Report: Only Four of 364 BBC ‘Comedy’ Slots Given to Conservative or Pro-Brexit Comics

Tim P. Whitby/Tim P. Whitby/Getty Images
Tim P. Whitby/Tim P. Whitby/Getty Images

An audit of the BBC’s “comedy” output found that only four out of 364 slots went to comics who openly supported Brexit or the Conservative Party, while 268 went to “brazenly left-wing comedians”.

Fully 74 per cent of the comedians elevated by the public broadcaster, funded by a licence fee which everyone who watches live television must pay or else face fines backed by the threat of imprisonment, went to “woke” comics such as Nish Kumar, according to an audit by the Campaign for Common Sense (CCS) reported by the Mail on Sunday.

Kumar, best known for his work on The Mash Report programme, has used the platform granted to him by the BBC to grace the public with such “comedy” routines as quoting from a report by the Centre for Economic Performance in order to claim that uncontrolled immigration from the European Union under its Free Movement regime is good for the economy.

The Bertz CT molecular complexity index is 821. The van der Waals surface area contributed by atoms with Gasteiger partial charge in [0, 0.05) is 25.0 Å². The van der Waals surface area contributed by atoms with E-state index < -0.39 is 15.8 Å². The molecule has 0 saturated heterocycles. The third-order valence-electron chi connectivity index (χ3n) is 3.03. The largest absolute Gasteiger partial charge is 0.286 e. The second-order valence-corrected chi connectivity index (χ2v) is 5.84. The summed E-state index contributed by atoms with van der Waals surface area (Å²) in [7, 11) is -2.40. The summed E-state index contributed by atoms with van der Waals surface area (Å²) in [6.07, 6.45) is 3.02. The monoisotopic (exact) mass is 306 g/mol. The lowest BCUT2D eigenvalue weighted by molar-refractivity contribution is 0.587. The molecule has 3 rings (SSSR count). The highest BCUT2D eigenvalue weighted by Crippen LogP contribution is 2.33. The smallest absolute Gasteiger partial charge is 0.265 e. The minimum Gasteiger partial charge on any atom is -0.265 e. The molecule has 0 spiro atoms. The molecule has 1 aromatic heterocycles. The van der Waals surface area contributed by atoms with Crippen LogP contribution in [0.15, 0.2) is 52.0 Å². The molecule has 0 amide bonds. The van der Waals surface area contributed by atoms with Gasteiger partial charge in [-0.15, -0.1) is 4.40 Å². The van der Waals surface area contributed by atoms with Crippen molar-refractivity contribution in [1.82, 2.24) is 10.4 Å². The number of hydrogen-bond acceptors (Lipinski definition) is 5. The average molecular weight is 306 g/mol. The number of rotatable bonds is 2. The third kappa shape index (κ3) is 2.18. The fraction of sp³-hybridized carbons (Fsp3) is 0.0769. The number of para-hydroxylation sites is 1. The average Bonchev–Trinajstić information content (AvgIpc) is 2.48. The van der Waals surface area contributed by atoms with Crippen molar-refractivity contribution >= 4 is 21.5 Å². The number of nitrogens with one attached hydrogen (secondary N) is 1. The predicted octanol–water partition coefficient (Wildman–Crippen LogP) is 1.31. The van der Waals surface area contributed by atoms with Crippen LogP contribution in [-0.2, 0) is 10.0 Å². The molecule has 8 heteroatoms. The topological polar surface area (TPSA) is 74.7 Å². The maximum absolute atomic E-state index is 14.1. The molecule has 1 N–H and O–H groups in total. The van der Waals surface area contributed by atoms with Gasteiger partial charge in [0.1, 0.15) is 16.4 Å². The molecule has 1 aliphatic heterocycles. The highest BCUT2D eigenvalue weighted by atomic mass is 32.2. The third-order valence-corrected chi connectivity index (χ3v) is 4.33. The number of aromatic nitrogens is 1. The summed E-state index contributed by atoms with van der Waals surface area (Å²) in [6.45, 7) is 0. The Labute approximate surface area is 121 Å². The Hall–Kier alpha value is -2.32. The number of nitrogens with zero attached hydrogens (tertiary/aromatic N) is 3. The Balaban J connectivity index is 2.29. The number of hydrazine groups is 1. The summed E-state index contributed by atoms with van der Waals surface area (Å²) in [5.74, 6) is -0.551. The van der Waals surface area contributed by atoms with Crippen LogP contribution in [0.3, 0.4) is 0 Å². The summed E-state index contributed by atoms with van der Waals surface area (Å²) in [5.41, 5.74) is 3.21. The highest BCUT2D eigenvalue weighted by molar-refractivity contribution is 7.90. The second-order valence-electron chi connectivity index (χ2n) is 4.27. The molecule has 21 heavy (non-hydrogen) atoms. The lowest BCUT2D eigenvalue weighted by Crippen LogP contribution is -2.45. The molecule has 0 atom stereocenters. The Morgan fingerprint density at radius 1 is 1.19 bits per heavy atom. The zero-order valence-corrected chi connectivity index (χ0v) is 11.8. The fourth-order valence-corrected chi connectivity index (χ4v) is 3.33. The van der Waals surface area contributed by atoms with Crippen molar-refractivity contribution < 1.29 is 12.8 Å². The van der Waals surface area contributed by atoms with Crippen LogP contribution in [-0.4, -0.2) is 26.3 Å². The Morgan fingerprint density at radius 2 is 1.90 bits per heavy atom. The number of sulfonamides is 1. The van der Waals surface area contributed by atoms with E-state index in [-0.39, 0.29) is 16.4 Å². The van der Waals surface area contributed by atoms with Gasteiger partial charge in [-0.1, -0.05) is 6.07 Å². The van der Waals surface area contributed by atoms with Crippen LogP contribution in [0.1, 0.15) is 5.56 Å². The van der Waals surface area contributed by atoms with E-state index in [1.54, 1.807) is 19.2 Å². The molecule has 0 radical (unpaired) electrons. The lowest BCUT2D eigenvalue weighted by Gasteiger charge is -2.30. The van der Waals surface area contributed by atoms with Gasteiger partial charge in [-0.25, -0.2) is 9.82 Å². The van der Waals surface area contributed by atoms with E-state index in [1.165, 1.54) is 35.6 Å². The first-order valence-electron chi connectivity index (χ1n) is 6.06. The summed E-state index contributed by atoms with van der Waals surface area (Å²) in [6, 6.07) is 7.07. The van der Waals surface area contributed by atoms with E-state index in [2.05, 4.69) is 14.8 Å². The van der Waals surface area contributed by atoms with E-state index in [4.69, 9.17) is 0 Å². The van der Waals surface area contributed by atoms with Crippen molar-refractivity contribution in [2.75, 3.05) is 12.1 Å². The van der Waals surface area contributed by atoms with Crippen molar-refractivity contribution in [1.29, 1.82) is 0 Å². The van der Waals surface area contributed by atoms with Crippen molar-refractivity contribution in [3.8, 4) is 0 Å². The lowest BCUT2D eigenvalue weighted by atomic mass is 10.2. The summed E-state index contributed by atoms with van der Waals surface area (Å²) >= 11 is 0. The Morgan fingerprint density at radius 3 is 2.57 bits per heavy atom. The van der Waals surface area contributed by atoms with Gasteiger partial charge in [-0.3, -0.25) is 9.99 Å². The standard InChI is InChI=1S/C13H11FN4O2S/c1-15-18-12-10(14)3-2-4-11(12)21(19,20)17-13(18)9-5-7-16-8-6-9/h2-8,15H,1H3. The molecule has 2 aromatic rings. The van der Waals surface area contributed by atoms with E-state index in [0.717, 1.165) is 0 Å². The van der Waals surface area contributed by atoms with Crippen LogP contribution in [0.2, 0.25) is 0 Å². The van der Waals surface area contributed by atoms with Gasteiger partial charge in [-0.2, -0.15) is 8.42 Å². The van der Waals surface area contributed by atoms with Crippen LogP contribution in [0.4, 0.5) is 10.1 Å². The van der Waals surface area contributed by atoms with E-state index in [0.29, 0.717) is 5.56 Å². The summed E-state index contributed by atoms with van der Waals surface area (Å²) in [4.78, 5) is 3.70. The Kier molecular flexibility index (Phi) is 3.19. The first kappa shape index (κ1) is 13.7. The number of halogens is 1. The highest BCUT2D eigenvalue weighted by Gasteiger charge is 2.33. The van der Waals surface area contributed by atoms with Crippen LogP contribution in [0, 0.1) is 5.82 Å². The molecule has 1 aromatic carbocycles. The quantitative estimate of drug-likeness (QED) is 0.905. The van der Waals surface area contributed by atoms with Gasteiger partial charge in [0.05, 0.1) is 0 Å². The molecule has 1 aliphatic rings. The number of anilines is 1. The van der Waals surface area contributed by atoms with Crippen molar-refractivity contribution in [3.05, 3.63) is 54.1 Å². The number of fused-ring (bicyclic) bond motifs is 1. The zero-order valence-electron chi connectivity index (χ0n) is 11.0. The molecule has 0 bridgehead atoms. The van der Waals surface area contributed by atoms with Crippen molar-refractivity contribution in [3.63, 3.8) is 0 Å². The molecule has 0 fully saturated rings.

Another BBC favourite was veteran feminist Jo Brand, who has previously “joked” that left-wing activists should consider throwing battery acid at right-wing figures rather than milkshakes.

“The BBC says it wants to improve the diversity of output. The reality is our comedy shows are awash with ‘woke’ jokes and there is nothing funny about such flagrant bias,” said CCS director Mark Lehain.

“Our research reveals prime-time comedy shows are dominated by comedians who broadly share the same outlook and views on politics, Brexit and Britain and simply don’t reflect the wide range of opinions held by the viewers they seek to entertain,” he continued.

“There are loads of talented comics out there holding small-‘c’ conservative, anti-‘woke’ and pro- Brexit views. The issue is they just aren’t getting booked by the BBC.”

Responding, the BBC insisted that “We don’t analyse our comedy by comparing numbers. We judge it on it being funny, how popular it is and whether it reflects a range of different voices and views.”

How the broadcaster could be reflecting “a range of different voices and views” with only four comedy slots going to comics who openly back the Conservative Party (which has topped the last four general elections) or Brexit (which was supported by a majority of voters in 2016) was not made clear.

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